On Tuesday, May 13, the first (and possibly annual) TALA Paraprofessional Conference was held on the campus of UNC-G. The conference, co-sponsored by the libraries at Wake Forest, UNC-G, and Elon was created specifically to give an opportunity for professional development to the paraprofessionals who work in the Triad Academic Library Association. Those in attendance at the conference from ZSR included: Ellen Makaravage, Tim Mitchell, David Link, Prentice Armstrong, Doris Jones, Mark Boger, Travis Manning, Craig Fansler, Linda Ziglar, Tara Hauser, Kristen Morgan, Bradley Podair, Beth Tedford, and Monesha Staton. If it seemed inordinately quiet around ZSR on Tuesday, now you know why.

The opening keynote was given by the three deans, Lynn Sutton, Joan Ruelle (Elon) and Rosann Bazirjian (UNC-G) who gave an inspirational talk on the future of academic libraries, the changing roles of paraprofessionals, and the skills needed to be ready for those changes. Throughout the day, the remainder of the conference provided two concurrent sessions for those in attendance to choose from. The first session I attended was a workshop given by WFU’s John Champlin of the PDC, entitled “Serving Different Types of People” (which was originally called “Dealing with Different Types of People” until he realized how judgmental that sounded.) He discussed the importance of understanding the unique place that the patron is coming from, and utilized M&Ms to spur discussion in a most unique way. He also managed those that took issue with using the word “customer” in relation to users of library services. This has never been a real sore point with me personally, but John managed to handle it pretty well, even changing slides in the middle of the presentation when he could.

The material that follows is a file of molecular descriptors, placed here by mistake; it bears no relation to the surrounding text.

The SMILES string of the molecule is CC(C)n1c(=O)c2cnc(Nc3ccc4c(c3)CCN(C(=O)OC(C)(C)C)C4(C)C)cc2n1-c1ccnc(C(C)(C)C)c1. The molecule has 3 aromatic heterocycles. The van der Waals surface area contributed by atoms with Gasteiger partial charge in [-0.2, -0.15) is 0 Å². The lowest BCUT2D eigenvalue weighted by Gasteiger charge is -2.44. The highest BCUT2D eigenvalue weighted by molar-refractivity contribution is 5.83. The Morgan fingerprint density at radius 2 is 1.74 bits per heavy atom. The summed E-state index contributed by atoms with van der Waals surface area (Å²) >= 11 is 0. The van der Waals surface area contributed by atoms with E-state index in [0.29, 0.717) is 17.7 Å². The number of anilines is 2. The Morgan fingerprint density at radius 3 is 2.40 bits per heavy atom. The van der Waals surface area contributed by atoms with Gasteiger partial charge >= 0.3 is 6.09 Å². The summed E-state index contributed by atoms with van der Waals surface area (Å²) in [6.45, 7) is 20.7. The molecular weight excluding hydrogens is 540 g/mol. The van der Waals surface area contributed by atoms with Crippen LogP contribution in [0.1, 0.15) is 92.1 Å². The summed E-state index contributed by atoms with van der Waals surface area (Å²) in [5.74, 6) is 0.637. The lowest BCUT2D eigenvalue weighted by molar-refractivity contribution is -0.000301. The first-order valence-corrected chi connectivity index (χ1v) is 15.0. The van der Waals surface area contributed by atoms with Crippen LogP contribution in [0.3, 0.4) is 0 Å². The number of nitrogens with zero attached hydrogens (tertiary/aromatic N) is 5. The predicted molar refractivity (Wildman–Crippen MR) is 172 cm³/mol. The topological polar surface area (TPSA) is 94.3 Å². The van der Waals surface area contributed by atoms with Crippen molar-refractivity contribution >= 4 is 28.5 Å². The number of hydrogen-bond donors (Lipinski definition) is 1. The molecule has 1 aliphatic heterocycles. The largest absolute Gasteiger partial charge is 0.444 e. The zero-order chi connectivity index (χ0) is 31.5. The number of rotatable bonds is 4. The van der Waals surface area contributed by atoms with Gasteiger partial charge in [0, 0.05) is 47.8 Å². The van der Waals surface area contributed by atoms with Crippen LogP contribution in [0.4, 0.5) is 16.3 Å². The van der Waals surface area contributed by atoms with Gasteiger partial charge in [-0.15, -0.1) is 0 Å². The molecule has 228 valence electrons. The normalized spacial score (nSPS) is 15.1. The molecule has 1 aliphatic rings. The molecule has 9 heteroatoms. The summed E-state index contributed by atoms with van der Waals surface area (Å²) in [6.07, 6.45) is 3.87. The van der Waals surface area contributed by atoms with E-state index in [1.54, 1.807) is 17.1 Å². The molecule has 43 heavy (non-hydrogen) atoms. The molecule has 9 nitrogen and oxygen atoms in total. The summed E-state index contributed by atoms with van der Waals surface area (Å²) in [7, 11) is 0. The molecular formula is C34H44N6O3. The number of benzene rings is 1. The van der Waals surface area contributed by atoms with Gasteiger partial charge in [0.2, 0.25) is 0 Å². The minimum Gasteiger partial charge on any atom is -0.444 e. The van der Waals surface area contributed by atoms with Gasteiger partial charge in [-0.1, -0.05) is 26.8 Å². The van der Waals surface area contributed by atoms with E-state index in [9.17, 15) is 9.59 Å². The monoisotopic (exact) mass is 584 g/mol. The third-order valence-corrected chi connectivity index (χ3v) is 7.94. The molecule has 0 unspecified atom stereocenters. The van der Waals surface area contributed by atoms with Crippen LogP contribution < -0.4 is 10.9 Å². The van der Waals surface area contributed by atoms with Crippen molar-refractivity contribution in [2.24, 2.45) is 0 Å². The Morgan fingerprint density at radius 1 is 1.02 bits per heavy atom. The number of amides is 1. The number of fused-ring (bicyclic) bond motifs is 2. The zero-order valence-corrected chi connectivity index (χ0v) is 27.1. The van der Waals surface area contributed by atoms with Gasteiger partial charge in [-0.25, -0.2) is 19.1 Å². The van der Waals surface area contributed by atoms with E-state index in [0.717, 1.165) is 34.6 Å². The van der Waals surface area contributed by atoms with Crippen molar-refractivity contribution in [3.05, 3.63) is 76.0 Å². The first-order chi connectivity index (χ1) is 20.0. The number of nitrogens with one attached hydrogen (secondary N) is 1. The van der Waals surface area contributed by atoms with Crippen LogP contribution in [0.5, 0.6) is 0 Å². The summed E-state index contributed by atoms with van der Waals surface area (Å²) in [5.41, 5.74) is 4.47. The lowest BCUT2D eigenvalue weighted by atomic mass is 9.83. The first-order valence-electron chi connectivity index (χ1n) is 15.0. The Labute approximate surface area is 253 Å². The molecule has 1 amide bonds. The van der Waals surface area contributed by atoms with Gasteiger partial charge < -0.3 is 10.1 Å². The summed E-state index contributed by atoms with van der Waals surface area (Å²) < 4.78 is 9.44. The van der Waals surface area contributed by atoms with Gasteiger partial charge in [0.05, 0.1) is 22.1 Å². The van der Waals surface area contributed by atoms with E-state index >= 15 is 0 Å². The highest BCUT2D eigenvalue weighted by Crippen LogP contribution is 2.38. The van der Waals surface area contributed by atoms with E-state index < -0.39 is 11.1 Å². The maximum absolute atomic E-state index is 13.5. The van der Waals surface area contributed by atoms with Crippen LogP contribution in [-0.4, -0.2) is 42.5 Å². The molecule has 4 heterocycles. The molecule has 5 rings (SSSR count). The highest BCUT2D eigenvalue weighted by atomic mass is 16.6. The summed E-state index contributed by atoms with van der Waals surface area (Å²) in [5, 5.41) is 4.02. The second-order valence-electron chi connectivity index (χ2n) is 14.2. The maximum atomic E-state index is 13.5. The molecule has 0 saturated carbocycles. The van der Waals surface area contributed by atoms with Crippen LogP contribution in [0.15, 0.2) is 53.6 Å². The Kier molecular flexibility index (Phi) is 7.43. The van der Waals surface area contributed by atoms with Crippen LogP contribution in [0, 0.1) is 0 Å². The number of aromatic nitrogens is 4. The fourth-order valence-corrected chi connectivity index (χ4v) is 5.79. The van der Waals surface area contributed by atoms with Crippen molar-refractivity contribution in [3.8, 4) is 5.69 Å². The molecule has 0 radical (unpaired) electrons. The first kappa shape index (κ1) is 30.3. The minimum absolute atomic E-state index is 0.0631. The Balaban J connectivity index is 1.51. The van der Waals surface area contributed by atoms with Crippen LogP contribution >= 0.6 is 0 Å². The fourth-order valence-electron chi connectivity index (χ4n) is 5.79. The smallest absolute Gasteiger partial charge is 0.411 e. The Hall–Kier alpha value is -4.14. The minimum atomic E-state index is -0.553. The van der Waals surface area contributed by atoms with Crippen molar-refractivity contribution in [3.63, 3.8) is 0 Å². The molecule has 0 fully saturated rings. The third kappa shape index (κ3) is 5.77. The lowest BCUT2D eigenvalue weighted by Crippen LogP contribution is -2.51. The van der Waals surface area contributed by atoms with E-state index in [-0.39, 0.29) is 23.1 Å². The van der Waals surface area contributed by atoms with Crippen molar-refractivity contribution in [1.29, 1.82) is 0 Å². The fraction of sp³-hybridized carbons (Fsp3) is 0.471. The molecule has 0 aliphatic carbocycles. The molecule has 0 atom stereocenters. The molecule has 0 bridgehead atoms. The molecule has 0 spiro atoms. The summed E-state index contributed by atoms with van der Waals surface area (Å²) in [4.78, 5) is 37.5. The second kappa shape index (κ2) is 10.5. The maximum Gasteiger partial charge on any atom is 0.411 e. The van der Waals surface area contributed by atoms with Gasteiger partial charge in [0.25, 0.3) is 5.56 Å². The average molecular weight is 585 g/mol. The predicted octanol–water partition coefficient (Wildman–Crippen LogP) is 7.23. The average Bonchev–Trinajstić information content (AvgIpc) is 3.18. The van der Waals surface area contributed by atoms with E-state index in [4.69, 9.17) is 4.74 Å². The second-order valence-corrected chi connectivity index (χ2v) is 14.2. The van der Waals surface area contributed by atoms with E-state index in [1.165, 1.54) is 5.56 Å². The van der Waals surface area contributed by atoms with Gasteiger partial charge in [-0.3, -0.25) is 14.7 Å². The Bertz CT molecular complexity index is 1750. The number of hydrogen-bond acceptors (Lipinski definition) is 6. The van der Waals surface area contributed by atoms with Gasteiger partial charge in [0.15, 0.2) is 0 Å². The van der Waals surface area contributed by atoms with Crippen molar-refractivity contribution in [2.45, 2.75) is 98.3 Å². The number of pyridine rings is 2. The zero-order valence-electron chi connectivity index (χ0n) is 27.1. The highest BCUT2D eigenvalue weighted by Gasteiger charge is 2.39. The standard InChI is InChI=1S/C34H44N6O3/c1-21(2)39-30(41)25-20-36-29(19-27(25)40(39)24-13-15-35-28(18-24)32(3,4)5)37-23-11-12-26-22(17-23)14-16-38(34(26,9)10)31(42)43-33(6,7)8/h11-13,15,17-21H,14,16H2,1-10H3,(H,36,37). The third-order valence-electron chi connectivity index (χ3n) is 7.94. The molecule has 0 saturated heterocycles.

In the afternoon, Craig and I co-presented a session on Disaster Planning to a packed room. The session was part “how we did it”, part “how and why you should do it too”, part “resources” and part “hands on training”. We provided visuals of what to include in a “to go” kit, and where you might buy the resources you need. We included tips on getting buy in from administrators and the importance of having the authority to implement a plan. And, being good librarians, we included a bibliography of resources. We had some good conversation and input from others in the session that had done a similar exercise in disaster preparedness but arrived at a different result. The session was well received overall. We also gave away door prizes which kept them interested all the way to the end.

The day was successful and there seemed to be universal interest in repeating it. In the next iteration, there may be more opportunity for the “birds of a feather” to compare notes, as that was one thing that the day lacked. Prentice, however, found another accountant, and David identified the “overnight guy” at a neighboring institution, so there was plenty of opportunity for networking going on. Congratulations to the visionary TALA leaders who identified this as a worthwhile conference to pursue. Initial assessment would indicate that it was.